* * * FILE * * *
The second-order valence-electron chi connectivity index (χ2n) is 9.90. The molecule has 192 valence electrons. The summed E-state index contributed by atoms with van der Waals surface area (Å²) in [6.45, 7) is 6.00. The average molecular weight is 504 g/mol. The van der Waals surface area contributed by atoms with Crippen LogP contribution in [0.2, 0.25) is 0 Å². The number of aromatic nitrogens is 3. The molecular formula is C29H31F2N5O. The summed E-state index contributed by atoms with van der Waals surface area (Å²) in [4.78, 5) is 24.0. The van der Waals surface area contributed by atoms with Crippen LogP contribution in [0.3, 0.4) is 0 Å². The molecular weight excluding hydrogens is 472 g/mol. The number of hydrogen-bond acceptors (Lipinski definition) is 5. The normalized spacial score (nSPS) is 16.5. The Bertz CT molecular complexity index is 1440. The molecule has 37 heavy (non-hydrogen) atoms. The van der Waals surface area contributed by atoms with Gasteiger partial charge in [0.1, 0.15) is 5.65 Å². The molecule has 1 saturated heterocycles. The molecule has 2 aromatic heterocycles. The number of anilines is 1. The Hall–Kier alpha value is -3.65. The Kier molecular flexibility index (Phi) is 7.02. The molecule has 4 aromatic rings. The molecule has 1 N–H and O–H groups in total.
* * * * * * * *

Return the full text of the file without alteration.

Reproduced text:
The second-order valence-electron chi connectivity index (χ2n) is 9.90. The molecule has 192 valence electrons. The summed E-state index contributed by atoms with van der Waals surface area (Å²) in [6.45, 7) is 6.00. The average molecular weight is 504 g/mol. The van der Waals surface area contributed by atoms with Crippen LogP contribution in [0.2, 0.25) is 0 Å². The number of aromatic nitrogens is 3. The molecular formula is C29H31F2N5O. The summed E-state index contributed by atoms with van der Waals surface area (Å²) in [4.78, 5) is 24.0. The van der Waals surface area contributed by atoms with Crippen LogP contribution in [0.3, 0.4) is 0 Å². The molecular weight excluding hydrogens is 472 g/mol. The number of hydrogen-bond acceptors (Lipinski definition) is 5. The normalized spacial score (nSPS) is 16.5. The Bertz CT molecular complexity index is 1440. The molecule has 37 heavy (non-hydrogen) atoms. The van der Waals surface area contributed by atoms with Gasteiger partial charge in [0.1, 0.15) is 5.65 Å². The molecule has 1 saturated heterocycles. The molecule has 2 aromatic heterocycles. The number of anilines is 1. The Hall–Kier alpha value is -3.65. The Kier molecular flexibility index (Phi) is 7.02. The molecule has 4 aromatic rings. The molecule has 1 N–H and O–H groups in total.